This certainly isn’t a hidden benefit, but cruise ships are legally required to have a morgue on board. “Most large ships have a designated morgue in case of any deaths. The bodies are held here until the ship next reaches a suitable port,” says Flavio Serreti, a former cruise ship reservations manager. “Death is more common than you would think, due to the demographics of [some] cruises consisting mainly of elderly people.” It’s best to be prepared, especially during these times. Here’s exactly what happens if you get sick on a cruise.
Serreti says that many cruise ships have hidden pools and bars for crew members because they aren’t allowed to socialize with guests when they’re not working. In fact, there can be decks and decks just for accommodating and entertaining crew members, that paying guests will never see.
Access to the bow
Travel agent Lois Barbour points out that although on some ships the bow area is restricted, others, including Princess Cruises, have a hidden door that allows access to the front of the ship! Sneak out there with your honey and “get a spectacular view when sailing way from port and when sailing into port,” Barbour says. If your ship doesn’t allow bow access, most cruise ship TV programming includes a bow cam, so you can watch the waves break over the prow from the comfort of your bed. Discover all the best cruises for couples.
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Our experts outlined two hidden benefits to choosing your cabin: more cabin space, and access to a bigger bathroom. “One insider tip for booking a room with extra space is looking for ‘hump rooms,’ where the curve of the ship means the balconies are larger, but they sell in the same category (and for the same price) as other balcony rooms,” says Barbour. “These are the most desirable cabins for experienced cruisers.”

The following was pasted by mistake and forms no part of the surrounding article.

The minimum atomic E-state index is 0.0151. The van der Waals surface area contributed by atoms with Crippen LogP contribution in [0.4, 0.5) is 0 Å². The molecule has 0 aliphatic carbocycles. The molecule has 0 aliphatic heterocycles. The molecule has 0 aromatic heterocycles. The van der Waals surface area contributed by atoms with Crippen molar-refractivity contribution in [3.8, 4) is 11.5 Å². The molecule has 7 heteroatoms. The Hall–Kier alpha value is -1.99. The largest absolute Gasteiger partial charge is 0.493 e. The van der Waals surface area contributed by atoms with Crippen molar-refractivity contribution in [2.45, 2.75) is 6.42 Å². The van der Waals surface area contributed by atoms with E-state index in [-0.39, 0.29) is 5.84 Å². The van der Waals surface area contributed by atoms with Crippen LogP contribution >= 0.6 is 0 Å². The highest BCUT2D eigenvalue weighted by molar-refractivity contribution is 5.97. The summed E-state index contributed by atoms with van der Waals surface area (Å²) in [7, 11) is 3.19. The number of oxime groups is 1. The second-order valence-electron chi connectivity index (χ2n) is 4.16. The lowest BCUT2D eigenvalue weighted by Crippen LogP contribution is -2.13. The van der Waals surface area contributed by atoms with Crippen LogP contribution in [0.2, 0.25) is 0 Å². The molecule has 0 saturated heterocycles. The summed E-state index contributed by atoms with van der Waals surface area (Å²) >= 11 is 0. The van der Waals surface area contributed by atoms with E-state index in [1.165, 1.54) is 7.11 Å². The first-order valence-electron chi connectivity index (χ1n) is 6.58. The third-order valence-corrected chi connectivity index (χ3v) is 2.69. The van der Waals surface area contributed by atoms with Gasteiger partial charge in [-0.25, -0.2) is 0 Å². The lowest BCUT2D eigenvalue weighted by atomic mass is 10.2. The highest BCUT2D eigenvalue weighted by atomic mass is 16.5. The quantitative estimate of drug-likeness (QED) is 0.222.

Jeremy Camosse, owner of cruise accessories company Cruise On and the author of Cruise Hacks, has a tip for those who like to take their time getting ready. “Your cruise cabin bathroom is tiny,” he says. But if you book a cabin near the gym, you can “use the luxurious gym bathroom for more room and comfort.” You don’t have to clean on your vacation, but being super messy is one of the things polite people never do on cruises.
One of the most difficult parts about going on a cruise is finding a place to store all your clothes and toiletries in your tiny room. Cabin designers know this is an issue and often add extra storage behind a mirror, under the bed or in an ottoman. You can even find USB charging ports behind your cruise cabin television. Ask your cabin steward for a tour of your room if you can’t find any extra storage. While you’re at it, ask them for a robe too, says Camosse. Keeping warm is one of the best ways to avoid getting sick on a cruise.
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The chance to save on your next cruise
If you’re loving your current cruise, it might be time to start thinking about your next one. David Smith, marketing director for The Cruise Line, recommends looking into booking your next cruise even before you’ve finished your current one. “Generally, most cruise ships will have a sales agent office somewhere on the ship, normally located close to the front desk,” he says. “[Using] the sales agent is a great way to confirm your next sailing for a lower price—there are some fantastic discounts to be had, many of which won’t be available when you return home.” We all love a bargain, especially when it’s on a vacation. Even better, with all the world and two hemispheres on offer from a cruise ship, here’s the best cruise for every month of the year.
Additional reporting by Anne Fritz.